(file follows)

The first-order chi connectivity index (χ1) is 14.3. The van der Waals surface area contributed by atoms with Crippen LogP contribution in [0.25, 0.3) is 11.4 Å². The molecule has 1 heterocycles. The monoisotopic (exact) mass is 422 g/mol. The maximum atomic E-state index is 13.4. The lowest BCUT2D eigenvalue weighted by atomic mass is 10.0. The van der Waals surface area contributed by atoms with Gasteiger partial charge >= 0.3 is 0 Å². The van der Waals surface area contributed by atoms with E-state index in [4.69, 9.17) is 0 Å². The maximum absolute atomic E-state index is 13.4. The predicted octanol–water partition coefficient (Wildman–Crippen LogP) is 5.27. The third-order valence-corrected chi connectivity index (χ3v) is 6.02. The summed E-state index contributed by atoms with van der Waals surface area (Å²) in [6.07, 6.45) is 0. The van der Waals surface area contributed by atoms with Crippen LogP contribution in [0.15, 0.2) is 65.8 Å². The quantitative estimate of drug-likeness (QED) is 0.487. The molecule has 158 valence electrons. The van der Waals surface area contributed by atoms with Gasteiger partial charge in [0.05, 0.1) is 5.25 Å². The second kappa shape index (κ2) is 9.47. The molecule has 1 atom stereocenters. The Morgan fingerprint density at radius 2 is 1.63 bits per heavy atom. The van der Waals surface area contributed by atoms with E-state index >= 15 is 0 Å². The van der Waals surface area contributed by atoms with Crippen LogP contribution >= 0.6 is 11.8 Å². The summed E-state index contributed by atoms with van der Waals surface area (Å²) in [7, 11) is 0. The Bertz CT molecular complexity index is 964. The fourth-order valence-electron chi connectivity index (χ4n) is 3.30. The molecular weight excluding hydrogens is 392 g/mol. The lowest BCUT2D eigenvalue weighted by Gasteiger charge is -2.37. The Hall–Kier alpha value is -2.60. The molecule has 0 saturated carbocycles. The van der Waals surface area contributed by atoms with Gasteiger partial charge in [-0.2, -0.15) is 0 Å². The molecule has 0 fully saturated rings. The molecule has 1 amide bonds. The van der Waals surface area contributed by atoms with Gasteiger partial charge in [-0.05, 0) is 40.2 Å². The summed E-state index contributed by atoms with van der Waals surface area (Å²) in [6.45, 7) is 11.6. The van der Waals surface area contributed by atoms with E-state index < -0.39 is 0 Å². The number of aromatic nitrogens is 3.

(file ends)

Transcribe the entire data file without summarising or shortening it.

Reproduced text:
The first-order chi connectivity index (χ1) is 14.3. The van der Waals surface area contributed by atoms with Crippen LogP contribution in [0.25, 0.3) is 11.4 Å². The molecule has 1 heterocycles. The monoisotopic (exact) mass is 422 g/mol. The maximum atomic E-state index is 13.4. The lowest BCUT2D eigenvalue weighted by atomic mass is 10.0. The van der Waals surface area contributed by atoms with Gasteiger partial charge >= 0.3 is 0 Å². The van der Waals surface area contributed by atoms with E-state index in [4.69, 9.17) is 0 Å². The maximum absolute atomic E-state index is 13.4. The predicted octanol–water partition coefficient (Wildman–Crippen LogP) is 5.27. The third-order valence-corrected chi connectivity index (χ3v) is 6.02. The summed E-state index contributed by atoms with van der Waals surface area (Å²) in [6.07, 6.45) is 0. The van der Waals surface area contributed by atoms with Crippen LogP contribution in [0.15, 0.2) is 65.8 Å². The quantitative estimate of drug-likeness (QED) is 0.487. The molecule has 158 valence electrons. The van der Waals surface area contributed by atoms with Gasteiger partial charge in [0.05, 0.1) is 5.25 Å². The second kappa shape index (κ2) is 9.47. The molecule has 1 atom stereocenters. The Morgan fingerprint density at radius 2 is 1.63 bits per heavy atom. The van der Waals surface area contributed by atoms with E-state index >= 15 is 0 Å². The van der Waals surface area contributed by atoms with Crippen LogP contribution >= 0.6 is 11.8 Å². The summed E-state index contributed by atoms with van der Waals surface area (Å²) in [7, 11) is 0. The Bertz CT molecular complexity index is 964. The fourth-order valence-electron chi connectivity index (χ4n) is 3.30. The molecular weight excluding hydrogens is 392 g/mol. The lowest BCUT2D eigenvalue weighted by Gasteiger charge is -2.37. The Hall–Kier alpha value is -2.60. The molecule has 0 saturated carbocycles. The van der Waals surface area contributed by atoms with Gasteiger partial charge in [-0.2, -0.15) is 0 Å². The molecule has 0 fully saturated rings. The molecule has 1 amide bonds. The van der Waals surface area contributed by atoms with Gasteiger partial charge in [-0.05, 0) is 40.2 Å². The summed E-state index contributed by atoms with van der Waals surface area (Å²) in [6.45, 7) is 11.6. The van der Waals surface area contributed by atoms with E-state index < -0.39 is 0 Å². The number of aromatic nitrogens is 3.